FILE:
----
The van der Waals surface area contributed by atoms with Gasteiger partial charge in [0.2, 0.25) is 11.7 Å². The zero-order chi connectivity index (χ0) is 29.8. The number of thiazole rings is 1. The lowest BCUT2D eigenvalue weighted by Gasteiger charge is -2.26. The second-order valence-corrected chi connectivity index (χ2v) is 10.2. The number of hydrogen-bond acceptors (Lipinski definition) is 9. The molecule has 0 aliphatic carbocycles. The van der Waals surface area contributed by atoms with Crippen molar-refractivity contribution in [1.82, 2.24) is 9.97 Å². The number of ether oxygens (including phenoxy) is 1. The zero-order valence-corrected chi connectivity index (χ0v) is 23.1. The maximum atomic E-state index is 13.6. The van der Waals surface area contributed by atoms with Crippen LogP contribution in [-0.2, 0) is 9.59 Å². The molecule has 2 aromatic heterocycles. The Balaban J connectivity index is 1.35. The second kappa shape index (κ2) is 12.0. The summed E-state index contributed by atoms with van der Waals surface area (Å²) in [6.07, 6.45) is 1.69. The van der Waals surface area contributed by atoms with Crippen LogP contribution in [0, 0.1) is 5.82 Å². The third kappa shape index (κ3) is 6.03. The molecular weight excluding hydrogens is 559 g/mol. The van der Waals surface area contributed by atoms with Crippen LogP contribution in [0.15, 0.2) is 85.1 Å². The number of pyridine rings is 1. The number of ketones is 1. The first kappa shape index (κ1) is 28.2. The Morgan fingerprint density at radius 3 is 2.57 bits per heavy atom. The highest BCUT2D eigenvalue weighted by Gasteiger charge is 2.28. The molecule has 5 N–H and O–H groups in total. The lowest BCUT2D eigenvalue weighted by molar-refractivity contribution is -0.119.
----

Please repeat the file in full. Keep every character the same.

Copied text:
The van der Waals surface area contributed by atoms with Gasteiger partial charge in [0.2, 0.25) is 11.7 Å². The zero-order chi connectivity index (χ0) is 29.8. The number of thiazole rings is 1. The lowest BCUT2D eigenvalue weighted by Gasteiger charge is -2.26. The second-order valence-corrected chi connectivity index (χ2v) is 10.2. The number of hydrogen-bond acceptors (Lipinski definition) is 9. The molecule has 0 aliphatic carbocycles. The van der Waals surface area contributed by atoms with Crippen molar-refractivity contribution in [1.82, 2.24) is 9.97 Å². The number of ether oxygens (including phenoxy) is 1. The zero-order valence-corrected chi connectivity index (χ0v) is 23.1. The maximum atomic E-state index is 13.6. The van der Waals surface area contributed by atoms with Crippen LogP contribution in [-0.2, 0) is 9.59 Å². The molecule has 2 aromatic heterocycles. The Balaban J connectivity index is 1.35. The second kappa shape index (κ2) is 12.0. The summed E-state index contributed by atoms with van der Waals surface area (Å²) in [6.07, 6.45) is 1.69. The van der Waals surface area contributed by atoms with Crippen LogP contribution in [0, 0.1) is 5.82 Å². The third kappa shape index (κ3) is 6.03. The molecular weight excluding hydrogens is 559 g/mol. The van der Waals surface area contributed by atoms with Crippen LogP contribution in [0.15, 0.2) is 85.1 Å². The number of pyridine rings is 1. The number of ketones is 1. The first kappa shape index (κ1) is 28.2. The Morgan fingerprint density at radius 3 is 2.57 bits per heavy atom. The highest BCUT2D eigenvalue weighted by Gasteiger charge is 2.28. The molecule has 5 N–H and O–H groups in total. The lowest BCUT2D eigenvalue weighted by molar-refractivity contribution is -0.119.